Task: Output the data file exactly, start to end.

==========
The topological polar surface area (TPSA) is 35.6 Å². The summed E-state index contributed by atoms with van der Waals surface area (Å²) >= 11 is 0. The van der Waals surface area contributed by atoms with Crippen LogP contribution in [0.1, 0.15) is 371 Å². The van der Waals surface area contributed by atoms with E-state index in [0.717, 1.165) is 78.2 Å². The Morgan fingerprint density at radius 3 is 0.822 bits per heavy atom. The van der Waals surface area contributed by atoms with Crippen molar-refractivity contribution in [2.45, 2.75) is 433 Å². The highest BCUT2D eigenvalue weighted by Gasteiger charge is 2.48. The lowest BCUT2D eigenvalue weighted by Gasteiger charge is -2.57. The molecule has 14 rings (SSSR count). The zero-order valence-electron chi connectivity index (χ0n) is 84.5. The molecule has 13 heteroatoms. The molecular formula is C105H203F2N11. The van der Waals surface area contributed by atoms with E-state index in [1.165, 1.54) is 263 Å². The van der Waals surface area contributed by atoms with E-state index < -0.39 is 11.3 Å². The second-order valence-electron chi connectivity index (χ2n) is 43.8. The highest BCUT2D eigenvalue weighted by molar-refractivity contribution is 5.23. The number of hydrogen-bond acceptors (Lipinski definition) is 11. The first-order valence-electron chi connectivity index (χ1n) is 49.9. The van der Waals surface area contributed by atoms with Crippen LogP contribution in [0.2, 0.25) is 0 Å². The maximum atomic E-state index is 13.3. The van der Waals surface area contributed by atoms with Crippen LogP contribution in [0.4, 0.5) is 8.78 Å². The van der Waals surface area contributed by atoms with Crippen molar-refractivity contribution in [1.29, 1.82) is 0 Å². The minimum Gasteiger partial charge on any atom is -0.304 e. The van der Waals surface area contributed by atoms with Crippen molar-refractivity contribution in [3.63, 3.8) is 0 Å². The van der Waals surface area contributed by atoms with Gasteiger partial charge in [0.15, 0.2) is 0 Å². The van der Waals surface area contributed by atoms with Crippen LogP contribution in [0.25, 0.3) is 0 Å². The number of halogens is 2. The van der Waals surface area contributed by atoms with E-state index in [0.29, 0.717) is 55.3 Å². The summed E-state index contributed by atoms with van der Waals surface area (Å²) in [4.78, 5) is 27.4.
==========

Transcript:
The topological polar surface area (TPSA) is 35.6 Å². The summed E-state index contributed by atoms with van der Waals surface area (Å²) >= 11 is 0. The van der Waals surface area contributed by atoms with Crippen LogP contribution in [0.1, 0.15) is 371 Å². The van der Waals surface area contributed by atoms with E-state index in [0.717, 1.165) is 78.2 Å². The Morgan fingerprint density at radius 3 is 0.822 bits per heavy atom. The van der Waals surface area contributed by atoms with Crippen molar-refractivity contribution in [2.45, 2.75) is 433 Å². The highest BCUT2D eigenvalue weighted by Gasteiger charge is 2.48. The lowest BCUT2D eigenvalue weighted by Gasteiger charge is -2.57. The molecule has 14 rings (SSSR count). The zero-order valence-electron chi connectivity index (χ0n) is 84.5. The molecule has 13 heteroatoms. The molecular formula is C105H203F2N11. The van der Waals surface area contributed by atoms with E-state index in [1.165, 1.54) is 263 Å². The van der Waals surface area contributed by atoms with E-state index < -0.39 is 11.3 Å². The second-order valence-electron chi connectivity index (χ2n) is 43.8. The highest BCUT2D eigenvalue weighted by molar-refractivity contribution is 5.23. The number of hydrogen-bond acceptors (Lipinski definition) is 11. The first-order valence-electron chi connectivity index (χ1n) is 49.9. The van der Waals surface area contributed by atoms with Crippen LogP contribution in [0.2, 0.25) is 0 Å². The maximum atomic E-state index is 13.3. The van der Waals surface area contributed by atoms with Crippen LogP contribution in [0.4, 0.5) is 8.78 Å². The van der Waals surface area contributed by atoms with Crippen molar-refractivity contribution in [1.29, 1.82) is 0 Å². The minimum Gasteiger partial charge on any atom is -0.304 e. The van der Waals surface area contributed by atoms with Crippen molar-refractivity contribution in [3.63, 3.8) is 0 Å². The van der Waals surface area contributed by atoms with Gasteiger partial charge in [0.15, 0.2) is 0 Å². The van der Waals surface area contributed by atoms with Crippen LogP contribution in [0.25, 0.3) is 0 Å². The number of halogens is 2. The van der Waals surface area contributed by atoms with E-state index in [0.29, 0.717) is 55.3 Å². The summed E-state index contributed by atoms with van der Waals surface area (Å²) in [4.78, 5) is 27.4.